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The Difference Between Gmo, Hybrid, and Heirloom Seeds

Updated on January 13, 2023
cygnetbrown profile image

Cygnet Brown is a high school and middle school substitute teacher. She is the author of fourteen books and a long-time gardener.

Confusion About Seeds

Much confusion exists concerning GMO, Hybrid, and heirloom seeds. Some of us believe that there are no differences between heirloom seeds and hybrid seeds. Still, others believe that GMO seeds have been around for centuries because they do not realize the difference between hybrid seeds and GMO seeds. Distinct differences do exist. What are these differences? Why should it matter to any of us?

My garden grown with all heirloom seeds
My garden grown with all heirloom seeds

What is an Heirloom Seed?

An heirloom seed is a seed from a plant that has been passed from one generation to another. The plants are carefully grown, and the best seeds are saved.

The grower values these seeds for many possible reasons. The reason could lie in its flavor, productivity, hardiness, or adaptability. Some of these heirloom seeds have been grown and passed down for over 100 years. A few have a history dating back 300 years or more. These varieties have obviously proved their value to the growers for a very long time.

Most commercial varieties of seeds are produced for commercial reasons such as their ability to travel great distances, producing a crop that comes in all at once for easy mechanical harvest, or having extended shelf life.

Most heirlooms, on the other hand, have been saved and selected for their flavor or production for home and small market gardens. These varieties tend to produce over a long season and be the most flavorful, unique, and dependable varieties that produce year after year. Delicate or fickle varieties are not reproduced.

Are Open-Pollinated Seeds Heirloom Seeds?

Some open-pollinated seeds are heirlooms, but some are not. An open-pollinated seed is a variety of seeds that can be harvested from a plant, replanted the next year and the same variety grows year after year. All heirloom seeds are open-pollinated, but new open-pollinated seeds have been developed.

Organic Certification's Relation to Heirloom Seeds

The organic certification uses strict field and processing standards and only products produced under these standards can be labeled "organic". Organic certification is not a guarantee that an heirloom seed produced an organic vegetable or fruit. However, currently, organic certification does guarantee that a seed is not GMO.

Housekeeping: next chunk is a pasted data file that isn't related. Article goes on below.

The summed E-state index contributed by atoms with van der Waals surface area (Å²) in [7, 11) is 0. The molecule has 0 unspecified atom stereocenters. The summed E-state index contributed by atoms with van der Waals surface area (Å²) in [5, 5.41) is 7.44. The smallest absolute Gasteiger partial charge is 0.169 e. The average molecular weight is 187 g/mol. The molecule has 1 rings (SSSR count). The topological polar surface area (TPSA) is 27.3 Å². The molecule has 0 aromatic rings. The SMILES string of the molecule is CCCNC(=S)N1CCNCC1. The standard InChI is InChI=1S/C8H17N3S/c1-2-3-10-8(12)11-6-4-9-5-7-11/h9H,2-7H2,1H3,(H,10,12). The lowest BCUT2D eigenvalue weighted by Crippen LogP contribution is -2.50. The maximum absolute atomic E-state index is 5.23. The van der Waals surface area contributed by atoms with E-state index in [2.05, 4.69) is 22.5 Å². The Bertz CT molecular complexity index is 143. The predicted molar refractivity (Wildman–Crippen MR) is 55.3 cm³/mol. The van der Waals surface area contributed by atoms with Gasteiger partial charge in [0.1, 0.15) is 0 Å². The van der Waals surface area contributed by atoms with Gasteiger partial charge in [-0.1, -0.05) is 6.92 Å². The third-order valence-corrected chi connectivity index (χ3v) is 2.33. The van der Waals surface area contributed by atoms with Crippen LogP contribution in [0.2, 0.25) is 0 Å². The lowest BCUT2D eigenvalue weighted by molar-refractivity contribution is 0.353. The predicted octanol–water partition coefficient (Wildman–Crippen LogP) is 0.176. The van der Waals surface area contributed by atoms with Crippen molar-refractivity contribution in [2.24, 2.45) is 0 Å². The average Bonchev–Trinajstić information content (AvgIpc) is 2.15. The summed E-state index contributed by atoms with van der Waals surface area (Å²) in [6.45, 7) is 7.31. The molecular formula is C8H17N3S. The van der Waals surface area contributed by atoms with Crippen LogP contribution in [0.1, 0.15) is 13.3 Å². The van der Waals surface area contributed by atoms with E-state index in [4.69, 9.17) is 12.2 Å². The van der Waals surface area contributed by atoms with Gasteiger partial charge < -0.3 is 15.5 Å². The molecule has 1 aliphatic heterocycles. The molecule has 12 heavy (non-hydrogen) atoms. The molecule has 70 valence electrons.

What is a Hybrid Seed?

The term “hybrid,” refers to plant varieties that are developed through the specific, controlled crossing of two parent plants of the same plant species. Plant breeders direct the process to control the results.

An advantage of growing hybrid seed compared to open-pollinated seeds come from the ability to cross the genetic materials of two different, but related plants. These produce traits that can’t be produced through inbreeding two of the same plants. Hybrid seeds are commonly used in commercial vegetable farming.

A disadvantage is that seeds produced from hybrid plants are not likely to produce the same fruiting results as the parent plant. For satisfactory results, every generation of a hybrid seed needs to be recreated from the original plants.

How are GMOs Different?

Much is misunderstood about GMO seeds. Contrary to what many people believe, GMOs are a relatively new scientific procedure and do not occur in nature.

GMO’s-Genetically Modified Organisms mix genes in crops from unrelated organisms- for example, genes from soil bacteria, fish, etc, which could not have been mixed through biological reproduction, or conventional breeding. Two techniques are used viz ‘gene gun’ and ‘plant cancer’. These processes implant a foreign gene from an unrelated organism into the plant. In addition, antibiotic resistance marker genes or viral promoter genes are added to this process. The “yield” of a GMO crop is the yield of the original plant into which the new genes were introduced.

Corn, sugar beets, alfalfa, (not used for eating sprouts, just animal feed), soybeans, cotton (for oil), canola (also a source of oil), squash, and papaya have GMO varieties, but not every vegetable does. The government has created and approved GMO versions of tomatoes, potatoes, and rice but they are not presently commercially available. Most of our garden vegetables are not likely to be created from GMO breeding.

Which is Better?

  • For individuals who want to save their own seeds from year to year and are looking for more flavorful vegetables that adapt to their specific climate, they must choose heirloom seeds over a hybrid or GMO seeds.
  • However, for commercial enterprises that want to grow large crops, hybrid or GMO seeds may be what the farmer believes he or she needs in order to break even at the end of the year. The personal values of the grower determine which choice of seed types the grower will choose for his or her crops.

GMO Labeling

Here in the US, the government does not require GMO labeling on the food we buy. Individuals who do not grow their own vegetables, but do not want GMOs in their diets should always buy organic foods, especially those which are more likely to be GMOs.

This content is accurate and true to the best of the author’s knowledge and is not meant to substitute for formal and individualized advice from a qualified professional.

© 2013 Cygnet Brown


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